So Belinda is shattered when Miss Milton tells her she is being withdrawn from PE at school because she and Miss Jagger have taken the view it is just a waste of time for her. Instead, Belinda will use those periods to assist in the library. Just when Belinda had decided she wasn’t going to be a bookworm anymore and wanted to be a sports champion instead.

Undaunted, Belinda starts using her time in the library to do secret sports training and copying the sports activities she sees out the window. Fortunately for her the new library overlooks the school sports facilities, so she can see all the PE classes that go on there. She sets up stacks up books as hurdles, uses the library desk for vaulting, the shelves to practise gymnastics, the “silence please” board to practise swimming strokes on, and so forth. She even acquires a false book that can be used to smuggle in sports gear.

At home, Belinda rigs up a dummy of herself with her dad’s reading lamp so she can sneak out and train in the streets. She has to do this as Janet and Dawn regularly pass by her window while doing their training and observe her studying.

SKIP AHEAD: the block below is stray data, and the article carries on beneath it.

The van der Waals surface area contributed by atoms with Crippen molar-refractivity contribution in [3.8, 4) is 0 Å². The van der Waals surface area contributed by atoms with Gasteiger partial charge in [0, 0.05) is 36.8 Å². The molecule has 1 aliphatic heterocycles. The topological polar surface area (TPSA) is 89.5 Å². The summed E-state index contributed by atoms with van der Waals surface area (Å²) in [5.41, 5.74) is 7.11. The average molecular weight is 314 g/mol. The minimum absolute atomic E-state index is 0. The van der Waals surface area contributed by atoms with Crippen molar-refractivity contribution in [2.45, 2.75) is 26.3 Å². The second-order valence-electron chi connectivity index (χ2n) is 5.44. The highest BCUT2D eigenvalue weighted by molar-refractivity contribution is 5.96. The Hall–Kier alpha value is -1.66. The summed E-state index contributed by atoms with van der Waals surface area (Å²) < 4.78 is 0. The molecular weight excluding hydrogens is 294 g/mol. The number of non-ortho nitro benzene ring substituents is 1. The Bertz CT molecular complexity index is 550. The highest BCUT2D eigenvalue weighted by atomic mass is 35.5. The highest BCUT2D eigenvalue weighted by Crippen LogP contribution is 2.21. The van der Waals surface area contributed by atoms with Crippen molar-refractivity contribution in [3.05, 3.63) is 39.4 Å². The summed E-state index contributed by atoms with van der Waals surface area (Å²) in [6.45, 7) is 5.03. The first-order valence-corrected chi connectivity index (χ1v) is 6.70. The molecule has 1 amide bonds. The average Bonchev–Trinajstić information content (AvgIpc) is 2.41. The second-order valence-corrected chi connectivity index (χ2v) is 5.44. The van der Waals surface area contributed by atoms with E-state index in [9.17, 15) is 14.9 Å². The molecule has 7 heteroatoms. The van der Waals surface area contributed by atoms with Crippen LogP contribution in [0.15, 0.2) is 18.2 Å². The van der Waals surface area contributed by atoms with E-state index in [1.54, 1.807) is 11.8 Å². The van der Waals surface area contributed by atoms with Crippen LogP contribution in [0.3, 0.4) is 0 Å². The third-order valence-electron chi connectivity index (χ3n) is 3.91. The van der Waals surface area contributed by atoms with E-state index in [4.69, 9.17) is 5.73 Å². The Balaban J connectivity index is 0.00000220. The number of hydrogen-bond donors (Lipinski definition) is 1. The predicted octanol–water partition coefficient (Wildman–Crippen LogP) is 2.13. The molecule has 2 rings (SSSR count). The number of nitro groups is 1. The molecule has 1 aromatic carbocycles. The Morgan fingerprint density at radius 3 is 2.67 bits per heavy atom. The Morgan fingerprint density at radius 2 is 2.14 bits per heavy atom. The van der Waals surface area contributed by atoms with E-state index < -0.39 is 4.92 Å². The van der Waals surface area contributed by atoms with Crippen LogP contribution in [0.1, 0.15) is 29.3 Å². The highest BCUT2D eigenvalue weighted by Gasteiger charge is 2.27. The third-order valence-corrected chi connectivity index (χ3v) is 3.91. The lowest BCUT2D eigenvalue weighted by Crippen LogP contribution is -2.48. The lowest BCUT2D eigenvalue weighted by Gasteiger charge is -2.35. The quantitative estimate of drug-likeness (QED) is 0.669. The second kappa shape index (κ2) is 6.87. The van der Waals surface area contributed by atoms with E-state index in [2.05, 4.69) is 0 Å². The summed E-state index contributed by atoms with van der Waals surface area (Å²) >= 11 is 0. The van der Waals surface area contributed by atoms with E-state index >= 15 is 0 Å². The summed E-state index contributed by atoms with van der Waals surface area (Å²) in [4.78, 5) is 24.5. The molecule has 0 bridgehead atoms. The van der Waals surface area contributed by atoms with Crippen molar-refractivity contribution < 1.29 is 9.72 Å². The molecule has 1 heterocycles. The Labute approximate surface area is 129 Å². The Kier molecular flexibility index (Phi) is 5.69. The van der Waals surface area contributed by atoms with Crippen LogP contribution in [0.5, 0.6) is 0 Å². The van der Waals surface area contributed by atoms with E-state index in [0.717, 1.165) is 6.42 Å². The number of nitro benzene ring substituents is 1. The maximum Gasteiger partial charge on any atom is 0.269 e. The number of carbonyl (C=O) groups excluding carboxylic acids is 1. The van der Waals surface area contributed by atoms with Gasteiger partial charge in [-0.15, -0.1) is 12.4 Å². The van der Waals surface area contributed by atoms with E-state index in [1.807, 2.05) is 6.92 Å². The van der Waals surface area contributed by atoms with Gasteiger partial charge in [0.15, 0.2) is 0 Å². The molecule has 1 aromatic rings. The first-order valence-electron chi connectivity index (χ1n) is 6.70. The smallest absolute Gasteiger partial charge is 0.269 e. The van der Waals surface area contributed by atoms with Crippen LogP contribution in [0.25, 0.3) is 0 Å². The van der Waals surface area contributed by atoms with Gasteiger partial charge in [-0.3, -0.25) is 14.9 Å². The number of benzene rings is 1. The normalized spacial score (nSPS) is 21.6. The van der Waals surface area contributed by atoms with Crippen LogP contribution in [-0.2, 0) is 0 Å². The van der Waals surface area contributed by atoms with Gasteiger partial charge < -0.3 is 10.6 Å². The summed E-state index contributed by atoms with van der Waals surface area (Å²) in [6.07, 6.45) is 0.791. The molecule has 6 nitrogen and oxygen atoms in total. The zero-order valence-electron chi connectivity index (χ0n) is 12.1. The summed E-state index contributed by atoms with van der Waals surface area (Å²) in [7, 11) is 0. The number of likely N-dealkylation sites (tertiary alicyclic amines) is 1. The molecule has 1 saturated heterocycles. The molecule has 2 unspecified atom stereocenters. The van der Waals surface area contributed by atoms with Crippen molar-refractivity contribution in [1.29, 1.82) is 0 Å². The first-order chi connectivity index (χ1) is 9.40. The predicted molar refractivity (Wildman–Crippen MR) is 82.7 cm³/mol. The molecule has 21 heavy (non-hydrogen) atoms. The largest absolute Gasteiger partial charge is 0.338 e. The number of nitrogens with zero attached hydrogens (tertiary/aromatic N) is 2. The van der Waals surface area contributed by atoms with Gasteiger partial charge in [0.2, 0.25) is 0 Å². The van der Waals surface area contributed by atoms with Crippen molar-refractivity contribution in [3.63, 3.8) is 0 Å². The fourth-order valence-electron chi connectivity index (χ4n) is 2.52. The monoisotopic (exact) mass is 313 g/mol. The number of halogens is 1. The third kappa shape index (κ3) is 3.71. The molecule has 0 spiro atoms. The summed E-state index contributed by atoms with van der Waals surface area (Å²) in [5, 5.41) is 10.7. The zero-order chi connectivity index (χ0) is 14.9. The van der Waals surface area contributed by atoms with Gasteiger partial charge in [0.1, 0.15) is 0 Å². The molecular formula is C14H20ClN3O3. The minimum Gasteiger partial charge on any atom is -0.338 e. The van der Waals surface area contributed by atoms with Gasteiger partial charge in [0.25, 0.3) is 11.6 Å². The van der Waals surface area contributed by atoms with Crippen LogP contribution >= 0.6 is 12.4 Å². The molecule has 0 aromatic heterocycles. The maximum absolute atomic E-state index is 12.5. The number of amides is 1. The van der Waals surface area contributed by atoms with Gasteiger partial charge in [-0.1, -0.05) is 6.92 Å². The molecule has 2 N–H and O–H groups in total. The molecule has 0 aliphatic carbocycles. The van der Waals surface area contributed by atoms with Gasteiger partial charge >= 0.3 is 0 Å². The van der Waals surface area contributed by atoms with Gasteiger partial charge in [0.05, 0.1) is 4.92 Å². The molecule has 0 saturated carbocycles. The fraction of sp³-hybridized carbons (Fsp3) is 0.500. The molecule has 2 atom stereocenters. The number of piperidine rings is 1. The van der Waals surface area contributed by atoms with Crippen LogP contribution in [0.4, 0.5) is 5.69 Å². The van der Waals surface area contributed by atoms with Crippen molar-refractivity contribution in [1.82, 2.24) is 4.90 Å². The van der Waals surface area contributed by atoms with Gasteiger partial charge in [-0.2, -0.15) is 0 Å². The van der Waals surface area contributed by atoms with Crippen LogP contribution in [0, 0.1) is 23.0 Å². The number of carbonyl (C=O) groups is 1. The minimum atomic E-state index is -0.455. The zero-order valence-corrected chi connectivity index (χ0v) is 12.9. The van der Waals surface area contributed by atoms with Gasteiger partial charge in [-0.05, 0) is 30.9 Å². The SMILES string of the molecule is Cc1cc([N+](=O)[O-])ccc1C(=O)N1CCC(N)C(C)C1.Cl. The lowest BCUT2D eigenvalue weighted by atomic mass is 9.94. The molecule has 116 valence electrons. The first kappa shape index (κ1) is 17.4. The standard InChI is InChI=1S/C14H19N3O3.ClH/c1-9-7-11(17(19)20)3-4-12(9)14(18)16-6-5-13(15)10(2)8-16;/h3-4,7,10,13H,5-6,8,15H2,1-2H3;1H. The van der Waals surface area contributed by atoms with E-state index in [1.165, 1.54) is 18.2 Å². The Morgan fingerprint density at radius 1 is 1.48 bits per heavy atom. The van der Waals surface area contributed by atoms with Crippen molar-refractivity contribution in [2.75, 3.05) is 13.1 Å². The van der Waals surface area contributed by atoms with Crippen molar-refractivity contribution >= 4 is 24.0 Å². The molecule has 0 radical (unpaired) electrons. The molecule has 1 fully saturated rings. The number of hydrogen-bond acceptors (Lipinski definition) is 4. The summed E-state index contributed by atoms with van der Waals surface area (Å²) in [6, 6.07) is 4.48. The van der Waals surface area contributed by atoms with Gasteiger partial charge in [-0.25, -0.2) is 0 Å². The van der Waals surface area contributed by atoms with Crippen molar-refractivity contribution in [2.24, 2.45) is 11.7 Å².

Belinda seems to be making progress, but has no real yardsticks or overseer to gauge by how much. However, one night something happens that suggests that Belinda may be a more serious rival to Janet and Dawn than she thinks. She found her father left behind a couple of pages of a vital report and needs to be intercepted at the train station fast. As no taxis are available the only option is to run – in pouring rain – so this is the first full test of Belinda’s training. As she sets off, she does not realise she is being tested even more. Janet and Dawn, who have become suspicious of Belinda’s secret training, see her and run to catch up and verify who she is. Belinda does not realise they are following her, but she keeps ahead of them and they fail to catch up. After delivering the papers Belinda finally discovers this, while they say the mystery girl was not a bad runner and therefore couldn’t possibly have been the bookworm.